Cat Vaccinations 101

August is Immunization Awareness Month! Most, but not all pet owners believe that vaccinating your pet is essential to their health. Some pet owners consider vaccination unnecessary. Others agree that the core shots are crucial but ignore the need for boosters. The following information can help you make sound decisions about vaccinating your cat and which vaccines your vet considers essential. 

tabby cat with green eyes staring at camera while lounging on back of red sofa

Photo by Caleb Woods on Unsplash

Why you should vaccinate 

  1. Vaccination is one way to show that you love your cat and want the best for her. Failing to vaccinate puts her at risk of contracting dangerous infectious diseases. They could threaten her life and even potentially harm you. 
  2. Vets recommend it. There are many rumors about pet vaccines. Your rule of thumb should be: if it is not from a qualified expert, dump it. Animal health experts from the American Association of Feline Practitioners and the American Animal Hospital Association affirm that vaccinations are necessary for your pet.
  3. Vaccinating your pet is the law. Although the details of animal laws may differ from state to state, all states have statutes compelling pet owners to vaccinate their pets. Failure to vaccinate your cat could land you in trouble with the authorities.

When should you vaccinate your cat?

Newborn kittens depend on their mother for nourishment, warmth, security, and good health. Mummy cat’s milk contains colostrum – a complex compound that builds immunity in the kitten’s body. However, each kitten responds differently to the colostrum. Some quickly develop a robust immune system, while others remain weak and vulnerable to diseases for weeks. 


To reduce the uncertainty, the American Association of Feline Practitioners recommends that kittens start getting vaccinations when they are 6 to 8 weeks old. The shots should continue until they are about 16 weeks old. Cats older than 16 weeks should receive booster shots as recommended by the vet. 

5 orange kittens sitting together in fuzzy cat bed

Photo by Kym Ellis on Unsplash

What vaccines should your cat receive?

According to guidelines provided by the American Association of Feline Practitioners, there are two categories of cat vaccines:

  • Core vaccines
  • Non-core vaccines


Core vaccines are mandatory and often a legal requirement. Non-core vaccines, on the other hand, are not a necessity. They are administered depending on the circumstances of the cat. These may include:

  • Age – The vet could recommend certain non-core shots to help a kitten build immunity while young. 
  • Geographic location – Some diseases are more prevalent in specific locations. For example, Lyme disease is common in heavily wooded areas. 
  • Lifestyle – A cat that often interacts with the outside world, other pets, and different environments has a higher risk of contracting infectious diseases. It may require several non-core shots and boosters. However, an indoor cat that lies in bed all day has little or no exposure. It is at a lower risk and may require fewer shots. 


Core vaccinations

Rabies shot: This protects against rabies, a dangerous infectious disease that affects both animals and humans. According to the CDC, cases of rabies in cats have been on a downward trend. However, different state laws require rabies shots for all cats. The vaccine is given as a single shot when the kitten is between 8 and 12 weeks old. The cat will take a booster shot one year later.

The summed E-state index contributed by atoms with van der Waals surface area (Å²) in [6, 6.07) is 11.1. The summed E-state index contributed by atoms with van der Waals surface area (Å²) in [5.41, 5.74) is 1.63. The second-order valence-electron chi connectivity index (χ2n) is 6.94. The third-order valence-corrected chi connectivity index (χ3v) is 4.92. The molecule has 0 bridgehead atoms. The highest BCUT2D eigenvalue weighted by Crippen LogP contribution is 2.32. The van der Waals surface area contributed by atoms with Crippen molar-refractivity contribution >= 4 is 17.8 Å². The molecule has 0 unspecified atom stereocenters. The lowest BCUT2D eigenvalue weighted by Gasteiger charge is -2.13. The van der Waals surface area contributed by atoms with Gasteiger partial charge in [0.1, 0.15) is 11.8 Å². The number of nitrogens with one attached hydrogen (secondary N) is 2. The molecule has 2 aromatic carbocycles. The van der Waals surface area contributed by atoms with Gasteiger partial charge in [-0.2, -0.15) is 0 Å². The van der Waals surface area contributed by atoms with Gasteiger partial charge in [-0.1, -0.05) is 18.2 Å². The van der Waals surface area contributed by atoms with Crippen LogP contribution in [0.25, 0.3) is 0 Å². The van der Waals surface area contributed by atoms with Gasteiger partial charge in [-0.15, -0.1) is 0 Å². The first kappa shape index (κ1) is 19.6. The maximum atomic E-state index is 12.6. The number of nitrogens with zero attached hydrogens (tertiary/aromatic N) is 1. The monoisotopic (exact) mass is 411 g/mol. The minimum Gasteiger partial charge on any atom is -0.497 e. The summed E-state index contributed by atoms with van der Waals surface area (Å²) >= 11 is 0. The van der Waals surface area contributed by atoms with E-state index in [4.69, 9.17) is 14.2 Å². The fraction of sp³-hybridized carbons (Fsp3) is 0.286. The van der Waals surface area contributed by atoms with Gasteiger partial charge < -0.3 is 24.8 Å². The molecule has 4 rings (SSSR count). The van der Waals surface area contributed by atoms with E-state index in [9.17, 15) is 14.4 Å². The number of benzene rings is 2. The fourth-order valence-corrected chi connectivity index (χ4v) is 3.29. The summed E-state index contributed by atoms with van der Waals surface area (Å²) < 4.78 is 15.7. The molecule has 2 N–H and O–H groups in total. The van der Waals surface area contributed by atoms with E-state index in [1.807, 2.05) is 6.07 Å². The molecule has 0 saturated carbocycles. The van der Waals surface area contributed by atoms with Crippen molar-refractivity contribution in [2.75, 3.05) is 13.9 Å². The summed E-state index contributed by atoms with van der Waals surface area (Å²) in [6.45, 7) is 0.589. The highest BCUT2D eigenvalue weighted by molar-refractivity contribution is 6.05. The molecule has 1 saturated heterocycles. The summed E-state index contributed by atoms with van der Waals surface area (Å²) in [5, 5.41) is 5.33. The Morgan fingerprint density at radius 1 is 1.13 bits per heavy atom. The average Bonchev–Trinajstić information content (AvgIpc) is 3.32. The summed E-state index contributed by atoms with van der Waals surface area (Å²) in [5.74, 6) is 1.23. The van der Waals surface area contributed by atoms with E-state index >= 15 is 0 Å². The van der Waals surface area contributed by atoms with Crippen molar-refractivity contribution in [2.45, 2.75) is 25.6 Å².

FPV Shot – Protects against feline panleukopenia or feline parvovirus. It is a highly infectious disease that often affects kittens. It attacks the immune system and is often fatal. The kitten gets the initial vaccine as early as six weeks and subsequent shots every 3-4 weeks until the kitten is 16 weeks old. 


FHV1 Shot – Protects against feline herpesvirus and feline rhinotracheitis virus disease. The virus causes severe upper respiratory infection, oral ulceration, and pneumonia. Like the FPV shot, the kitten gets the FHV1 shot as early as six weeks old. Subsequent jabs come every 3-4 weeks until the kitten is 16 weeks old. 


FCV Shot – This is a combined shot that protects against several viruses that cause upper respiratory infections. The FCV shot is also given as early as six weeks. Boosters come every 3-4 weeks until the kitten is 16 weeks old. 


Non-core vaccinations

Your vet will advise which of these non-core vaccinations are suitable for your kitty:

  • Feline Leukemia Virus (FeLV) vaccine – Given when the kitty is 8-12 weeks old 
  • Feline Immunodeficiency Virus (FIV) – Given when the cat is eight weeks old
  • Feline Infectious Peritonitis (FIP) – Given when the cat is 16 weeks of age
  • Chlamydophila felis – Given when the kitten is nine weeks old 
  • Bordetella bronchiseptica – Given when the cat is eight weeks old 

A final word on cat vaccinations

The benefits of vaccinating far outweigh the negatives. Talk to your veterinarian if you have any concerns about specific vaccines. A disease-free cat is healthier and happier.


Guest Author-

Emila is a freelance journalist and blogger with a love for those with four legs! She has grown up around animals and pets and wants to use her knowledge on pet behavior, training and lifestyle tips to help other pet parents live the best possible life with their furry friend.